Reinventing news
FROM A DISTANCE - Veronica Pedrosa (The Philippine Star) - October 10, 2020 - 12:00am

There’s a new contender for the eyeballs of the estimated 200,000 Filipinos in the UK and beyond, looking for news. The online news magazine Tinig UK has emerged from the turmoil of COVID-19 and economic gloom and is a journalistic product of the so-called passion economy.

People are consuming significantly more news since the coronavirus pandemic, at the same time the news industry is accelerating the shift to an all-digital future. That’s the topline of a recent survey by the Reuters Institute for the Study of Journalism.

It’s a complicated story though. The survey also found that people are still highly concerned about misinformation and see Facebook and Whatsapp as the main channels for its spread. At the same time, Whatsapp saw the biggest growth within the substantial increase of the use of online and social media to obtain news. More than half (51 percent) of people surveyed said they used some kind of open or closed online group to connect, share information or take part in a local support network.

Here in the UK, my attention was caught recently by a post on Twitter by Tinig UK. Its founder Liezel Longboan told me she is aiming to fill the gap for a website that is a text-based news outlet which really focuses on Filipinos here.

“When COVID happened at the height of the pandemic I was regularly on Facebook and thought: ‘How do we know if these news are true?’ It’s a bit disappointing that there’s no place to go to check if what’s being shared has some basis and I think that’s what really pushed me to start it,” Longboan told me.

For Longboan, an important aspect of her start-up is to put the Filipino community on the information map. She told me that there had been an article about a Filipino dish – tortang talong – by a British chef that had set Filipino chefs buzzing on Twitter. “(They were) complaining ‘Why is the Guardian letting some white British writer to write about tortang talong? Why not get in touch with real Pinoy chefs?’ And I was thinking Filipino chefs, you need to write! You don’t wait, you need to put results out there. We need to bring ourselves out there because nobody’s going to take notice of us unless we write and stop complaining.”

Longboan is keen to introduce high-quality news features and strong journalism into the mix through Tinig UK. She recently published an article “Understanding the data on Filipino healthcare deaths” which has been referred to by the National Health Service in understanding the situation of Filipino NHS healthcare staff. She hopes to do more of this type of research which looks into issues affecting UK-based Filipinos.

Tinig is a good example in journalism of the so-called Passion Economy where individual creators can connect directly with their customers. It is enabled by new technologies and the changing media ecosystem as well as shifts in labor structures. It’s born out of waning interest in the “attention economy.” According to  another study, more respondents (52 percent) are desperate to cut the cord and spend less time on their social accounts. Emerging out of this frustration, the passion economy has created space for interactions that are based on sincere, shared passions and interests.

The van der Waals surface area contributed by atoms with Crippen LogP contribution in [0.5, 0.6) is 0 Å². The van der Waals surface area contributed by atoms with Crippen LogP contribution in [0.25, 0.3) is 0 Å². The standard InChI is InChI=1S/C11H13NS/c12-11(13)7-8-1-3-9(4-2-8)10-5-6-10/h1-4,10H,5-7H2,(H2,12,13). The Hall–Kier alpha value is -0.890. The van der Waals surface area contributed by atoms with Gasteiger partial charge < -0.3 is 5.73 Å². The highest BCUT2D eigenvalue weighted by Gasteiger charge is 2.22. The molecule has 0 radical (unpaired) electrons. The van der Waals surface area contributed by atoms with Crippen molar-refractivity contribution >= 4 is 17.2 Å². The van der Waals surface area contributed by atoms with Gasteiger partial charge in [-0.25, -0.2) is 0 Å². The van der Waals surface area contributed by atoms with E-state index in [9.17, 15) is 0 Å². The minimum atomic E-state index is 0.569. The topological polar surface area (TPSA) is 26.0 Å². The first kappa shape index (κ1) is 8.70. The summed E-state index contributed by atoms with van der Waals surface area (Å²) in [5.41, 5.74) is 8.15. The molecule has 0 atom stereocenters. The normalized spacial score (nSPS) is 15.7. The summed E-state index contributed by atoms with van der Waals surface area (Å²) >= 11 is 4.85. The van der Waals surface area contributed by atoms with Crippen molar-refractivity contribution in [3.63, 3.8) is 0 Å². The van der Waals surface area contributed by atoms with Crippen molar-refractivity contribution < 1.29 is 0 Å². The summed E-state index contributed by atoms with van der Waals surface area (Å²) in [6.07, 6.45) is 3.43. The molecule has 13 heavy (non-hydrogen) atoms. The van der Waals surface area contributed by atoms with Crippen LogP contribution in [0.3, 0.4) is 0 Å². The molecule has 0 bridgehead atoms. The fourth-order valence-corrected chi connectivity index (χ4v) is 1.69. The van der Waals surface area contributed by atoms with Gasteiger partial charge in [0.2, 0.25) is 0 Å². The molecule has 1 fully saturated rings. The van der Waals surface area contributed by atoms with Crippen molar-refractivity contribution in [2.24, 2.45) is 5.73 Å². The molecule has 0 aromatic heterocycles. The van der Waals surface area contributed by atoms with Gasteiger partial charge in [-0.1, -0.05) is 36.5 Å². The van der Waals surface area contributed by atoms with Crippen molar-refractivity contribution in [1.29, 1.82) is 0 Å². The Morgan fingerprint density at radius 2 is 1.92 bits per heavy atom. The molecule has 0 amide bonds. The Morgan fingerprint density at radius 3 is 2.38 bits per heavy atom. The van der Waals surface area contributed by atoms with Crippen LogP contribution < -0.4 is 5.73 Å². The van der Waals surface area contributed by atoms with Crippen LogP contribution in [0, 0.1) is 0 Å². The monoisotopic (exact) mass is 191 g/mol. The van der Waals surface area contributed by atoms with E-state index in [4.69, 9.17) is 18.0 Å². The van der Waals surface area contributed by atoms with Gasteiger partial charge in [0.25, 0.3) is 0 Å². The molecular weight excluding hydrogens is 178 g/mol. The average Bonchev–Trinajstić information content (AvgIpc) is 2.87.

Longboan is a 47-year-old academic and working mother. She first arrived in the UK to take up a doctorate at Cardiff University’s highly-respected journalism faculty on a Ford Foundation fellowship that she says helped her to be more critical in the way that she consumes news and understands how the news is written and framed. “Back in the Philippines before my PhD, I didn’t really care much about these things. I read the news without thinking about the politics that goes into what’s being written and presented to us. My research background has made me look at the news in a more careful way.” The title of her thesis, “Technologies of Indigeneity: Indigenous Collective Identity Narratives in Online Communities,” is a bit of a mouthful but the topic itself examines the online Igorot communities and how it affects people in real life. “There’s a big online forum that was founded by Igorots based in the USA. They’ve also got a lot of members in the UK, so I looked at the way these interacted online and I found that these are actually middle-aged senior Igorots. I was really surprised that these are very modern, highly-educated immigrant Igorots who are shaping the discussions back in the Cordilleras about Igorot identity,” she told me.

The feedback so far has been generally positive. People tell her that it’s high quality, different and well-presented with zero adverts. They appreciate that it’s not just about events that are taking place in the community. “I think we really want to be taken seriously but it’s difficult to balance how we reach a wider audience but at the same time maintain a serious tone for the website.” says Longboan.

The passion economy presents a new way to capitalize on creativity by connecting creators with genuine, engaged communities who share their passions. For consumers, it means they can expect to see greater variety and access to creative products and services from these creators. Ultimately, they can expect to see forums and marketplaces that emphasise the individuality of people on both sides of the equation. It’s a model that’s coming into its own but, as ever, every start up has to work out the kind of business model it needs to survive.

It raises big questions for the news sector: is this a desperate response to the journalism business crisis and to pandemic upheaval? Or is it an explosion of innovation in reaction to the limits of traditional news organisations? Is it a marginal set of trends or something more fundamental for journalism as an industry and as an ethical, political, social practice?

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